Thursday, February 06, 2014

"The Man in the High Castle" by Philip K. Dick

I put off reading Philip K. Dick's "The Man in the High Castle" over the decades. Who wants to read an 'alternate history' story - not a genre I have much time for?

I'm an idiot of course: Philip K. Dick's novels are never about what they seem. The book is brilliant.

First things first: here's an outline of the setting (I hesitate to call it a plot), excerpted from Adam Roberts' excellent review.
"The novel is set in West-Coast America in the 1960s, but a 1960s in which the Axis powers won the Second World War. The old USA has been partitioned, with Nazi-run Eastern and Japanese-run Western portions and a notionally non-aligned buffer-zone along the Rockies.

"The main characters are a number of San Francisco Americans getting on with their lives in their various ways. The Japanese overlords are totalitarian but honourable, and many of them have a penchant for collecting old US-memorabilia -- civil war pistols, 1920s comic-books and the like, a market a number of Americans are happy to supply. Meanwhile the Germans have landed astronauts on Mars, drained the Mediterranean for farmland, and have almost entirely liquidated the black African population in an extension of the 'final solution'.

"Dick's use of detail to sketch out his alternate reality is well-nigh flawless, a model for others to copy: not too egregious, but always suggestive and thought-provoking. But the masterstroke of the book is the character Hawthorne Abendsen, the author of the pulp bestseller The Grasshopper Lies Heavy. Living in the castle of the book's title in the Rockies, Abendsen has consulted the ancient Chinese Book of Changes, the I Ching, and used his readings of it to write a sort of Science Fiction potboiler, an alternate-reality tale in which America and the Allies win the Second World War. His book has become a popular success, so much so that the Nazi high command want him assassinated."
The one- and two-star reviewers on Amazon were disappointed that the novel isn't the American-noir they were expecting. The Wikipedia article gets it better:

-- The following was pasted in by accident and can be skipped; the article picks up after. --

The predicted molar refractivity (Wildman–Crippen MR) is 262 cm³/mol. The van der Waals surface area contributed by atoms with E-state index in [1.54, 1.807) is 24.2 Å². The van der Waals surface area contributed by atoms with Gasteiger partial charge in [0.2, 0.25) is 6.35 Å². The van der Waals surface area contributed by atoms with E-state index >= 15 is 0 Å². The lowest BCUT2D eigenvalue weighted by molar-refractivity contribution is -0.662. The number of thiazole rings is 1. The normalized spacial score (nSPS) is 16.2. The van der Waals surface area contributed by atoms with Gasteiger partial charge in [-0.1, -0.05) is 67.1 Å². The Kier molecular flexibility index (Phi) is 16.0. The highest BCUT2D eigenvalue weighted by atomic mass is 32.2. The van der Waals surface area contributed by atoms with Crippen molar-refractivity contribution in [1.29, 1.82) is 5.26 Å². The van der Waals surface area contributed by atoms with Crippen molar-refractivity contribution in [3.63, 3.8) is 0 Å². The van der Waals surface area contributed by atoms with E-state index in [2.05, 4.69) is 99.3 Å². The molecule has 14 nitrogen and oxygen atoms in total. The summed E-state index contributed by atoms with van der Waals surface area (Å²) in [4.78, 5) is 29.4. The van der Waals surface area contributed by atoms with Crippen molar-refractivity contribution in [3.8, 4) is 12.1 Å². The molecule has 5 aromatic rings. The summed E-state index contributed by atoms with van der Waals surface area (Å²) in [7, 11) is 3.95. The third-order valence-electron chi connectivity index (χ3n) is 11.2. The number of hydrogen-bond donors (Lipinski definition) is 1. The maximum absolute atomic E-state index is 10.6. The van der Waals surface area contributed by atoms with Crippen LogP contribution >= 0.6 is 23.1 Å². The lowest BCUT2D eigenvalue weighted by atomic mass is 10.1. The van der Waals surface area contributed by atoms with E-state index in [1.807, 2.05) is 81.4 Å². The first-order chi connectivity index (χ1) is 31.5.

"The interpretation and confusion of true and false realities is the principal theme of The Man in the High Castle; it is explored several ways:
  • Robert Childan grasps that most of his antiques are counterfeit, thus, becomes paranoid that his entire stock might be counterfeit; a theme common to Dick's writing (cf. Do Androids Dream of Electric Sheep?), wherein the counterfeit is better than the original, because it is functionally real, e.g. the .44 caliber Colt Army Model 1860 revolver indistinguishable by anyone but an expert armorer, as Tagomi's shoot-out demonstrates.

  • ...

  • Several characters are secret agents traveling under assumed persona and pretenses; the gentile "Frank Frink" is the counterfeit persona of the Jew "Frank Fink".

  • The Grasshopper Lies Heavy, the book-within-a-book, postulates an alternative universe where the Axis lost World War II to the Allies, albeit with an alternative sequence of events. It is an alternative history analogue of The Man in the High Castle. The interpenetration of two false realities illustrates that the idea of a false and a true reality is inaccurate, because there exist more than two realities.

  • ...

  • Novelist Hawthorne Abendsen, the eponymous Man in the High Castle, lives in a house after having lived in a castle (fortified house) that was more prison than home, yet, for the sake of perception (false reality) he perpetuates the myth of his fortified isolation.

  • At the end of the novel, Hawthorne Abendsen and Juliana Frink consult the I Ching—it tells them they are living in an immaterial (false) world.

  • ...
The I Ching - so central to the novel - is a Taoist work, a tool in seeking the wisest, most harmonious course ("the Way") within life's eternal struggle between opposites (the dark and the light, yin-yang). Dick has the I Ching as the real 'author' of the novel-within-a-novel The Grasshopper Lies Heavy, itself a representation of  "The Man in the High Castle" which we know Dick wrote by consulting the Book of Changes.

If you like this kind of self-referentiality, you'll find this novel awesome!

My take on "The Man in the High Castle" is that Dick is trying to work out how different life-philosophies deal with good and evil. The Nazis, as depicted, are stomach-churningly nasty, sadistic and genocidal. Westerners such as the ethical Abwehr agent form an active, highly dangerous resistance; the Buddhist character Tagomi struggles to reconcile non-violence with the need to confront really bad people while the artisan characters of Taoist folklore (the Jew Frank Frink and his estranged wife Juliana) seem to act harmoniously in accordance with their true natures - in the moment as Taoism suggests.